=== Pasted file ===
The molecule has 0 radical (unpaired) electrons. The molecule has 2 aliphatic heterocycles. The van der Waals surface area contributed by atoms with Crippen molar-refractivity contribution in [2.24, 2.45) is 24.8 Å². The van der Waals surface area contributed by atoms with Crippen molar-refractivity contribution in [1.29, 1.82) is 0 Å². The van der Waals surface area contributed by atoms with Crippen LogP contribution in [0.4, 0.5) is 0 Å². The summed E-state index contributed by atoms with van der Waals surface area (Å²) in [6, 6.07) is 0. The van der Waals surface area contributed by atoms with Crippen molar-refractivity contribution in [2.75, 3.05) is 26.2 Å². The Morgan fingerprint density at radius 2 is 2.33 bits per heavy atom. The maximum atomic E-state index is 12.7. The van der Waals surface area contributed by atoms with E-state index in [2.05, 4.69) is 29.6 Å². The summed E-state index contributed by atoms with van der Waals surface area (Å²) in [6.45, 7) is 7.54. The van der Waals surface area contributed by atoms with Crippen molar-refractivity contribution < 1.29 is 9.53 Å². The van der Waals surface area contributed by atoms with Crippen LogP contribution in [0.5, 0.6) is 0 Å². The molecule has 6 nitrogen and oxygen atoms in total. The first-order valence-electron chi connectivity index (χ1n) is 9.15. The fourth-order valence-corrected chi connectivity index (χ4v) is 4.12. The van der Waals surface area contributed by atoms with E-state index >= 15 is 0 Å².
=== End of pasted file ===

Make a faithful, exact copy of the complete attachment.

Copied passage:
The molecule has 0 radical (unpaired) electrons. The molecule has 2 aliphatic heterocycles. The van der Waals surface area contributed by atoms with Crippen molar-refractivity contribution in [2.24, 2.45) is 24.8 Å². The van der Waals surface area contributed by atoms with Crippen molar-refractivity contribution in [1.29, 1.82) is 0 Å². The van der Waals surface area contributed by atoms with Crippen LogP contribution in [0.4, 0.5) is 0 Å². The summed E-state index contributed by atoms with van der Waals surface area (Å²) in [6, 6.07) is 0. The van der Waals surface area contributed by atoms with Crippen molar-refractivity contribution in [2.75, 3.05) is 26.2 Å². The Morgan fingerprint density at radius 2 is 2.33 bits per heavy atom. The maximum atomic E-state index is 12.7. The van der Waals surface area contributed by atoms with E-state index in [2.05, 4.69) is 29.6 Å². The summed E-state index contributed by atoms with van der Waals surface area (Å²) in [6.45, 7) is 7.54. The van der Waals surface area contributed by atoms with Crippen molar-refractivity contribution < 1.29 is 9.53 Å². The van der Waals surface area contributed by atoms with Crippen LogP contribution in [0.5, 0.6) is 0 Å². The molecule has 6 nitrogen and oxygen atoms in total. The first-order valence-electron chi connectivity index (χ1n) is 9.15. The fourth-order valence-corrected chi connectivity index (χ4v) is 4.12. The van der Waals surface area contributed by atoms with E-state index >= 15 is 0 Å².